Amid ongoing drama concerning how Southern Baptist Convention leaders have responded to sexual abuse allegations and survivors, a lawsuit has been filed and another Executive Committee staff person has resigned.
Both the lawsuit and the resignation are in the wake of a 44–31 vote by the EC on Oct. 5 to waive attorney-client privilege in accordance with a motion adopted at the 2021 SBC Annual Meeting. The motion called for an investigation into how the EC responded to sexual abuse allegations and survivors from Jan. 1, 2000, to June 14, 2021.
Since that vote, the SBC’s attorneys; Ronnie Floyd, the EC president/CEO; EC staff member Greg Addison; and 12 of 86 EC trustees have resigned.
Mike Stone, pastor of Emmanuel Baptist Church in Blackshear, Georgia, filed a $750,000 lawsuit Oct. 18 against Russell Moore, former president of the Ethics & Religious Liberty Commission (2013–2021), alleging defamation and libel, false light invasion of privacy and intentional affliction of emotional distress.
The lawsuit was filed with the U.S. District Court for the Middle District of Tennessee in Nashville and requests a jury trial.
In the lawsuit Stone, 2018–2020 EC chairman and 2021 SBC presidential candidate, alleges that Moore, who is currently employed at Christianity Today, launched a “malicious and defamatory campaign against him” in an “extreme and outrageous” manner, resulting in Stone losing his bid to become SBC president, experiencing negative impact on his “business operations” and suffering “reputational harm …. extreme mental anguish and emotional distress, especially because [Stone] is himself a survivor of childhood sexual abuse.”
The campaign to harm Stone, the lawsuit alleges, began within a week of the creation of a task force, formed Feb. 20, 2020, by the EC, to determine if actions of the ERLC had negatively impacted the denomination and Cooperative Program giving. The task force’s report, presented in February 2021, claimed the ERLC constituted a “significant distraction from the Great Commission work of Southern Baptists” and blamed the ERLC for the loss of more than a million dollars in church donations to the CP.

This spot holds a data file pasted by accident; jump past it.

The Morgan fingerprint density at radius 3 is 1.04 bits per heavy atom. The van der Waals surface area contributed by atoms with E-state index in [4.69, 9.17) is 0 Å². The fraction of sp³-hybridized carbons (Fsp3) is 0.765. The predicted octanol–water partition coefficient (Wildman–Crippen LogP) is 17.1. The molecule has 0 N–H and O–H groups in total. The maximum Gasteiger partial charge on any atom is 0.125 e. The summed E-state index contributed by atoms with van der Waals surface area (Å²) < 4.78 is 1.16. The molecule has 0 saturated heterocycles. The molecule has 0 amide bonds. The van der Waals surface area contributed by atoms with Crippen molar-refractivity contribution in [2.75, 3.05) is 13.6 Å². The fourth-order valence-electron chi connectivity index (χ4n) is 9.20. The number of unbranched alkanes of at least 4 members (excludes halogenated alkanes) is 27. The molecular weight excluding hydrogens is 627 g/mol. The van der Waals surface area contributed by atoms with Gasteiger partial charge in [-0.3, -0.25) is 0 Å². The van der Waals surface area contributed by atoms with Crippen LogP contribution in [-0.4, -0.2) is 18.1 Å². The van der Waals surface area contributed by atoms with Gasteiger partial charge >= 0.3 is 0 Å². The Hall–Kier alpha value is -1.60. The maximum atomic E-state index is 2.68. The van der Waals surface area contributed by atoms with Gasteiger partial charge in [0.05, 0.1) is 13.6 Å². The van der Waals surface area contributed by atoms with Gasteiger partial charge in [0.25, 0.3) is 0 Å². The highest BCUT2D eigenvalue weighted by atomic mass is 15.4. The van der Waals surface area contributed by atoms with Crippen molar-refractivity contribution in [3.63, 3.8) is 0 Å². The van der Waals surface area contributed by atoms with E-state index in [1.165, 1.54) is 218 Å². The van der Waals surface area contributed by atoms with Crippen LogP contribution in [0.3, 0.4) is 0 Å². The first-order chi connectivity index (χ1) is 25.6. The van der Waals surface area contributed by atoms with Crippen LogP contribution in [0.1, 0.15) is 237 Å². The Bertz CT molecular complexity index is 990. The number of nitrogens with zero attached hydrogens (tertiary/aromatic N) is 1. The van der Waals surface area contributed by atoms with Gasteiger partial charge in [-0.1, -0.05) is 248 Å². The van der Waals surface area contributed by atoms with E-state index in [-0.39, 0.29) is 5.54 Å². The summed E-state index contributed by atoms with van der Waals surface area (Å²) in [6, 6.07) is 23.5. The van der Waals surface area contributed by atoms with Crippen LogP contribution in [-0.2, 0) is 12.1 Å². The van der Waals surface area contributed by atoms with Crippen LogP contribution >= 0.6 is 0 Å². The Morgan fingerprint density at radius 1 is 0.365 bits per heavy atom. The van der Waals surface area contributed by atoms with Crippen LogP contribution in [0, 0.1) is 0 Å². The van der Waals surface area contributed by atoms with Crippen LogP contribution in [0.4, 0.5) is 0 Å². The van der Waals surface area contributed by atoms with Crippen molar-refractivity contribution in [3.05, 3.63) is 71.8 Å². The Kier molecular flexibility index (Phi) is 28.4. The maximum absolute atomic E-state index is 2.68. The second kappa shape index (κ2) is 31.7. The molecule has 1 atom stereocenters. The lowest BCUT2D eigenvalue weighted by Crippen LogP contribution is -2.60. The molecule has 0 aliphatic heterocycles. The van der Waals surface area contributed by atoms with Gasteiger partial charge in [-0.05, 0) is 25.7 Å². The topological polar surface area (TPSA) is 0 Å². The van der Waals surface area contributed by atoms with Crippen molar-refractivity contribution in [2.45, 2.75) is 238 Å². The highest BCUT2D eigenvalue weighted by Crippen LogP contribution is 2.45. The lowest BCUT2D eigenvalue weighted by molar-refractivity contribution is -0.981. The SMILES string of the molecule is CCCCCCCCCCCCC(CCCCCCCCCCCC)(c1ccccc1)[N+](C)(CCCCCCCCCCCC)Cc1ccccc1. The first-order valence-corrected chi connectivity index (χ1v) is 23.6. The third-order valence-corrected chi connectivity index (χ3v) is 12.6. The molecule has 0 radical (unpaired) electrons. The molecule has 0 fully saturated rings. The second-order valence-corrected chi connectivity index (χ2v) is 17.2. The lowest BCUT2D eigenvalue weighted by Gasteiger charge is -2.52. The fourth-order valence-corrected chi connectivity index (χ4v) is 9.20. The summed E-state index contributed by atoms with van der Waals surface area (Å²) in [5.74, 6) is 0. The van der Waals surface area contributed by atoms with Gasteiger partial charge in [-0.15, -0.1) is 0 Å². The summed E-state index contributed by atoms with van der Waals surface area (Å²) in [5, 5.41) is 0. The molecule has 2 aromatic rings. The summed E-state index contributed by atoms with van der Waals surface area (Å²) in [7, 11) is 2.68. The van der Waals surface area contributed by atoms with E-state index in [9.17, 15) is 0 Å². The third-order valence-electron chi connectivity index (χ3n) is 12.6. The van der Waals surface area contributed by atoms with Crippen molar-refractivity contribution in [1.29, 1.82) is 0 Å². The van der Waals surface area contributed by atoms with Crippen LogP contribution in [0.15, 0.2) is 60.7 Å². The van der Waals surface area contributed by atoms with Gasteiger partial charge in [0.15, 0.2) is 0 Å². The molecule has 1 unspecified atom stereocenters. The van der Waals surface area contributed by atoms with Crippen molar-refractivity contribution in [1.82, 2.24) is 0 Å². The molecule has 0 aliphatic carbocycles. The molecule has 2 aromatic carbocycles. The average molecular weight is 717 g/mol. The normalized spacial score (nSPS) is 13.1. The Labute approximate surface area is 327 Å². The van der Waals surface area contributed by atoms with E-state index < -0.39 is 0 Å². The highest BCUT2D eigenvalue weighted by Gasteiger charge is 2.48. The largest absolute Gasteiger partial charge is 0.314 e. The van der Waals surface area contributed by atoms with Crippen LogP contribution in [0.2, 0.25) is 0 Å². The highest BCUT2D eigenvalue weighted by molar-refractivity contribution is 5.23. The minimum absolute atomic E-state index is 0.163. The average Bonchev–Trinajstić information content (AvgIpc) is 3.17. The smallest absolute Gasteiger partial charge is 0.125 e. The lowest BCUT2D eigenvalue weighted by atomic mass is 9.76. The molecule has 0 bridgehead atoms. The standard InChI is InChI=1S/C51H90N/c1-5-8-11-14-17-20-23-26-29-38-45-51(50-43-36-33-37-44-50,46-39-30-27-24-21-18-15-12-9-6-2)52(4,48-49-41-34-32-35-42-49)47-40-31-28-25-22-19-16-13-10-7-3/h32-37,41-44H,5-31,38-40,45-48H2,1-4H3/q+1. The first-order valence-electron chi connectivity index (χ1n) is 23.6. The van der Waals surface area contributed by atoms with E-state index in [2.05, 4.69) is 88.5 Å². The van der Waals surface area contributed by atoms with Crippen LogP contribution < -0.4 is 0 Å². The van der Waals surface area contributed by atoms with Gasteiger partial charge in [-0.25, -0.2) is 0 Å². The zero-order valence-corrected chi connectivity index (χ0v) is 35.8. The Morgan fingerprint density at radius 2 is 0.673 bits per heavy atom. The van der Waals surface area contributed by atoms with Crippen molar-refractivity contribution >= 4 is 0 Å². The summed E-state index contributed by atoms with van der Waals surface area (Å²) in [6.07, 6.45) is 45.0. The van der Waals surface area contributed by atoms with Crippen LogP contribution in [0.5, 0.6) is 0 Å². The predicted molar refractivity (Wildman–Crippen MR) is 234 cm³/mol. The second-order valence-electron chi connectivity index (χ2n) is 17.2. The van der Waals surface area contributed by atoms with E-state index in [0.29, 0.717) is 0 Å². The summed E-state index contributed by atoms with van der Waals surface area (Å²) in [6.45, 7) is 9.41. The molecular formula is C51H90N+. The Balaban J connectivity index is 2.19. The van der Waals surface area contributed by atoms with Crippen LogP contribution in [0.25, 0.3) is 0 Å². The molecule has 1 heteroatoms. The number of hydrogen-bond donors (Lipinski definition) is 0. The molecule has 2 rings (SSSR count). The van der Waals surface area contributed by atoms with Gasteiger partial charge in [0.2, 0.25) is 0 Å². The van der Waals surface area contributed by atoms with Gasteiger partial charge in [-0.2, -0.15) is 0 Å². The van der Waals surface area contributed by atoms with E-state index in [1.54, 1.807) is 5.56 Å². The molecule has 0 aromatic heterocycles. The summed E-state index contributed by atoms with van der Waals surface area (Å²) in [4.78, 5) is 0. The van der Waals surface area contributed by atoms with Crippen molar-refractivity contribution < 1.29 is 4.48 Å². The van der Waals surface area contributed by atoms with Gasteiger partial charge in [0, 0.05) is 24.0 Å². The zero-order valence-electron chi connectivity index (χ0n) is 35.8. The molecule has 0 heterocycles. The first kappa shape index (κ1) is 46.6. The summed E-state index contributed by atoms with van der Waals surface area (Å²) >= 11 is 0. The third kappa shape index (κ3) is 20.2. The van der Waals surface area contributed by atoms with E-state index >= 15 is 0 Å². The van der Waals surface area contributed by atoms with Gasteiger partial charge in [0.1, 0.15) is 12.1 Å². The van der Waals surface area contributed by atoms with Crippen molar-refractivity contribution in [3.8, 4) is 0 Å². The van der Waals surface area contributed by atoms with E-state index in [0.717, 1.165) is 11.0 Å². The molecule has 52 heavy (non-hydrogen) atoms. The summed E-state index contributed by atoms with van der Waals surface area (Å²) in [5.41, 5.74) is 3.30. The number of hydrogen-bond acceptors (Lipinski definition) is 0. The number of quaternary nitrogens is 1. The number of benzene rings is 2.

At issue were two letters written by Moore, one written while he served as ERLC president and the other written as he transitioned to Christianity Today. The letters, alleges the lawsuit, were “strategically concealed … from general distribution within the ERLC and SBC but then subsequently surreptitiously released or ‘leaked’ to the news media,” knowing that the letters would receive wide news coverage, damage Stone’s reputation and “defame and discredit” his candidacy for SBC president.
The lawsuit further alleges that the release of the first letter, dated Feb. 24, 2020, and directed to EC trustees, was “retaliation” for Stone’s leadership of a task force directed to investigate the ERLC. The second letter, dated May 31, 2021, and addressed to J.D. Greear, then-SBC president, was released to the public June 2, 2021, and “contained false allegations” against Stone, the filing states. The second letter claimed Stone and other EC leaders had “stonewalled many attempts at reform for the sake of the sexually abused.”
The lawsuit identified several statements from Moore’s two letters and provided information to refute those statements.
Latest resignation announced
Greg Addison, EC executive vice president, announced his resignation in an Oct. 20 email to EC trustees and staff. He plans to transition on Oct. 31, the same date that Floyd, who served for just over two years, will vacate his EC role.
Addison’s role, which was new to the EC beginning in October 2020, was to lead EC staff and coordinate convention policy and legal affairs for the EC, serve as liaison to various SBC standing committees and assist with orientation of new committee members and appointees.
Addison pledged, in his resignation letter, that he would “ensure that the matters over which I have responsibility have good transition plans in place.”
Prior to his year with the EC, Addison served as associate executive director of the Arkansas Baptist State Convention, served as pastor of two Arkansas Baptist churches, served on staff at Bellevue Baptist Church in Cordova, Tennessee, and practiced law.